Most private schools have traditionally registered as charities as a result of which they have benefited from preferential tax treatment estimated to provide tax concessions worth 100Mm per year to the private education sector , an amount which supporters of private education claim is negligible by comparison with the estimated 2B per year that it would cost the government to educate the children currently educated in the private sector.

Under the terms of the 2006 Charities Act  a charity is defined as a body or trust which exists for a charitable purpose [one of which is education] and which is for the public benefit. charities. However in recent times  disputes have arisen over the criteria which are used to determine whether private schools are providing sufficient public benefit to justify their registration as charities. Private schools might in principle demonstrate public benefit by sharing facilities with state schools and/or by providing bursaries for disadvantaged pupils but in practice by June 2009  2 out of 5 test case schools had failed to qualify for charitable status  under the new criteria leading to criticisms from the Independent Schools' Council that these rulings relied " too much on the number of bursaries with fees likely to have to rise to fund subsidised places" and to the possibility that the Independent School' Council might possibly mount a legal challenge to these rulings..[ Information from BBC website.]

Subsequently the Charities Commission has announced the private schools would be given 5 years to ensure that they are operating in accordance with  the Charities Commissions'  definition of public  benefit and the Conservative Shadow Education Minister Michael Gove has stated that a future Conservative Government would encourage the Charities Commission to revise its approach to the definition of public benefit.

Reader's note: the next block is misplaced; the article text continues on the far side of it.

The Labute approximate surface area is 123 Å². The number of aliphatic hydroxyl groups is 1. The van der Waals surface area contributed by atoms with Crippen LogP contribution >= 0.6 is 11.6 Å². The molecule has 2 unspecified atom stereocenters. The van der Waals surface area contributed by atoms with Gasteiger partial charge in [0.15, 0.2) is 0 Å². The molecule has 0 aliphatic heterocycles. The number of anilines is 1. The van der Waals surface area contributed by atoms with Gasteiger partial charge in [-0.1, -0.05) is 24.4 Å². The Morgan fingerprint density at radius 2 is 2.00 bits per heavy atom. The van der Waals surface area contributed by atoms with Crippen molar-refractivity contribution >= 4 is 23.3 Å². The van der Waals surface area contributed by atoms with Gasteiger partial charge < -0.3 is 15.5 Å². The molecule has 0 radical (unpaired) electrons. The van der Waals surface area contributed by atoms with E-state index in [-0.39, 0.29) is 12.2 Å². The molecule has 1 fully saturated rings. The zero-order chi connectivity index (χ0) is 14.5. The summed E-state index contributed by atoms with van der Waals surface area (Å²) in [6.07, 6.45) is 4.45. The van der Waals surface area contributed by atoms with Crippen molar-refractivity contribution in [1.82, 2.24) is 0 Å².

Meanwhile the current Labour Government has sponsored a range of initiatives designed to strengthen links between the state and private sectors of  education often [but not always] designed to improve the opportunities of gifted and talented pupils within the state sector and to increase university applications.  Some will argue that anything which increases educational opportunities must be good thing while others argue that there should be improved provision for pupils who are struggling in the state sector and/or that gifted and talented pupils within the state sector can flourish there quite nicely without the assistance of the private sector. Meanwhile , however, these initiatives should help private schools to retain their charitable status for tax purposes.